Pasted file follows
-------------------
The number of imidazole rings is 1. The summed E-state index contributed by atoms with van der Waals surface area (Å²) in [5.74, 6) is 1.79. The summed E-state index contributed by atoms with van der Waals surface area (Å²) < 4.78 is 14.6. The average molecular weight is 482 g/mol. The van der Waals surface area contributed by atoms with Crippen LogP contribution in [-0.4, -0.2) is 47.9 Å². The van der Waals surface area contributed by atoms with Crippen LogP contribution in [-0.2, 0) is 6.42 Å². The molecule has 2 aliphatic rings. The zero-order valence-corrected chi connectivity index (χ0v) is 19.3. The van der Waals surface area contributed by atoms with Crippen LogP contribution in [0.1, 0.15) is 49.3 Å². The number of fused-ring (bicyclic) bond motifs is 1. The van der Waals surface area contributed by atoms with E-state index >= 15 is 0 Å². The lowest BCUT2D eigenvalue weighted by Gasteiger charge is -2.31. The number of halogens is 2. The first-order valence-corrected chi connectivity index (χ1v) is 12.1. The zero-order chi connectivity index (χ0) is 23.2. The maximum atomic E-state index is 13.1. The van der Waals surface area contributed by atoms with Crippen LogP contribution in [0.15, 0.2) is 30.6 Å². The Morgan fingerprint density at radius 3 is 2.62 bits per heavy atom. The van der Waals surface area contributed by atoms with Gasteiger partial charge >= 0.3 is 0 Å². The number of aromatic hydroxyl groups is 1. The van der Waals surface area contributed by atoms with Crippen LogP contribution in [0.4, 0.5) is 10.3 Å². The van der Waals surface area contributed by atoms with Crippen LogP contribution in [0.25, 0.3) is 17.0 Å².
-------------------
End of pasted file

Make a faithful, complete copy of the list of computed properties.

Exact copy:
The number of imidazole rings is 1. The summed E-state index contributed by atoms with van der Waals surface area (Å²) in [5.74, 6) is 1.79. The summed E-state index contributed by atoms with van der Waals surface area (Å²) < 4.78 is 14.6. The average molecular weight is 482 g/mol. The van der Waals surface area contributed by atoms with Crippen LogP contribution in [-0.4, -0.2) is 47.9 Å². The van der Waals surface area contributed by atoms with Crippen LogP contribution in [-0.2, 0) is 6.42 Å². The molecule has 2 aliphatic rings. The zero-order valence-corrected chi connectivity index (χ0v) is 19.3. The van der Waals surface area contributed by atoms with Crippen LogP contribution in [0.1, 0.15) is 49.3 Å². The number of fused-ring (bicyclic) bond motifs is 1. The van der Waals surface area contributed by atoms with E-state index >= 15 is 0 Å². The lowest BCUT2D eigenvalue weighted by Gasteiger charge is -2.31. The number of halogens is 2. The first-order valence-corrected chi connectivity index (χ1v) is 12.1. The zero-order chi connectivity index (χ0) is 23.2. The maximum atomic E-state index is 13.1. The van der Waals surface area contributed by atoms with Crippen LogP contribution in [0.15, 0.2) is 30.6 Å². The Morgan fingerprint density at radius 3 is 2.62 bits per heavy atom. The van der Waals surface area contributed by atoms with Gasteiger partial charge >= 0.3 is 0 Å². The number of aromatic hydroxyl groups is 1. The van der Waals surface area contributed by atoms with Crippen LogP contribution in [0.4, 0.5) is 10.3 Å². The van der Waals surface area contributed by atoms with Crippen LogP contribution in [0.25, 0.3) is 17.0 Å².